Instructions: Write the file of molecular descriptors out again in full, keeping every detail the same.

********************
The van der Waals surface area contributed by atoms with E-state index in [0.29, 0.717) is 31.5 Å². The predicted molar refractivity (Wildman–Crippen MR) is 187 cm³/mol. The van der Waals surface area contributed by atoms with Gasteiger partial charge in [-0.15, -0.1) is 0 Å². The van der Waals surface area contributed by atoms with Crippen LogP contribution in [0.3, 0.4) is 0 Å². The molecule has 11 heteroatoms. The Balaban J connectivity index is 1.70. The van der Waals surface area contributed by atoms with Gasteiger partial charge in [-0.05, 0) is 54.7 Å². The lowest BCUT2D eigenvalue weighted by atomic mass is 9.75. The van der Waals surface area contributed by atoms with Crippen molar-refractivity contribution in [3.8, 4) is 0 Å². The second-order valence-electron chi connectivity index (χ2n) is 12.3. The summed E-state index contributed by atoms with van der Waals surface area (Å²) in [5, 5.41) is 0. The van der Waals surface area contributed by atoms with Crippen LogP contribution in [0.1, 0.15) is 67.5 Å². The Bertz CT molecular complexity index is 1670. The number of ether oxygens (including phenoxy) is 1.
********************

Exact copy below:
The van der Waals surface area contributed by atoms with E-state index in [0.29, 0.717) is 31.5 Å². The predicted molar refractivity (Wildman–Crippen MR) is 187 cm³/mol. The van der Waals surface area contributed by atoms with Gasteiger partial charge in [-0.15, -0.1) is 0 Å². The van der Waals surface area contributed by atoms with Crippen LogP contribution in [0.3, 0.4) is 0 Å². The molecule has 11 heteroatoms. The Balaban J connectivity index is 1.70. The van der Waals surface area contributed by atoms with Gasteiger partial charge in [-0.05, 0) is 54.7 Å². The lowest BCUT2D eigenvalue weighted by atomic mass is 9.75. The van der Waals surface area contributed by atoms with Crippen molar-refractivity contribution in [3.8, 4) is 0 Å². The second-order valence-electron chi connectivity index (χ2n) is 12.3. The summed E-state index contributed by atoms with van der Waals surface area (Å²) in [5, 5.41) is 0. The van der Waals surface area contributed by atoms with Crippen LogP contribution in [0.1, 0.15) is 67.5 Å². The Bertz CT molecular complexity index is 1670. The number of ether oxygens (including phenoxy) is 1.